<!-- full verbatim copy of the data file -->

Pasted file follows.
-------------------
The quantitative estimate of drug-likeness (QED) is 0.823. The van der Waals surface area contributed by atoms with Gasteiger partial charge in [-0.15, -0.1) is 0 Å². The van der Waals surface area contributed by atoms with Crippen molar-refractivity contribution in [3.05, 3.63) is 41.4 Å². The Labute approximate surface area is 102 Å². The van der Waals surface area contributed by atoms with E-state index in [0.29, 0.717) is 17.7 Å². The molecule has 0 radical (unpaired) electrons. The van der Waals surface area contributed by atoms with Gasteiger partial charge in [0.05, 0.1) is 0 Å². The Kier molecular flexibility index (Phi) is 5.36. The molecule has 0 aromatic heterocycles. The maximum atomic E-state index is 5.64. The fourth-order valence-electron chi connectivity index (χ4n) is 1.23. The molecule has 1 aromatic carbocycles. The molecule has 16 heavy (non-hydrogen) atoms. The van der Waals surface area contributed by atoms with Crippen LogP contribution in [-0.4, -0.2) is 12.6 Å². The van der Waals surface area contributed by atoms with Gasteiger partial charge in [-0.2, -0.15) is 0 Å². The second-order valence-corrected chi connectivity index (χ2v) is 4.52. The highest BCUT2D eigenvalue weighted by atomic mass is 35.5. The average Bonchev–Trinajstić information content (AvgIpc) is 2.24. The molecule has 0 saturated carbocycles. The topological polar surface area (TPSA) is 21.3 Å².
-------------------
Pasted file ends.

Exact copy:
The quantitative estimate of drug-likeness (QED) is 0.823. The van der Waals surface area contributed by atoms with Gasteiger partial charge in [-0.15, -0.1) is 0 Å². The van der Waals surface area contributed by atoms with Crippen molar-refractivity contribution in [3.05, 3.63) is 41.4 Å². The Labute approximate surface area is 102 Å². The van der Waals surface area contributed by atoms with E-state index in [0.29, 0.717) is 17.7 Å². The molecule has 0 radical (unpaired) electrons. The van der Waals surface area contributed by atoms with Gasteiger partial charge in [0.05, 0.1) is 0 Å². The Kier molecular flexibility index (Phi) is 5.36. The molecule has 0 aromatic heterocycles. The maximum atomic E-state index is 5.64. The fourth-order valence-electron chi connectivity index (χ4n) is 1.23. The molecule has 1 aromatic carbocycles. The molecule has 16 heavy (non-hydrogen) atoms. The van der Waals surface area contributed by atoms with Crippen LogP contribution in [-0.4, -0.2) is 12.6 Å². The van der Waals surface area contributed by atoms with Gasteiger partial charge in [-0.2, -0.15) is 0 Å². The second-order valence-corrected chi connectivity index (χ2v) is 4.52. The highest BCUT2D eigenvalue weighted by atomic mass is 35.5. The average Bonchev–Trinajstić information content (AvgIpc) is 2.24. The molecule has 0 saturated carbocycles. The topological polar surface area (TPSA) is 21.3 Å².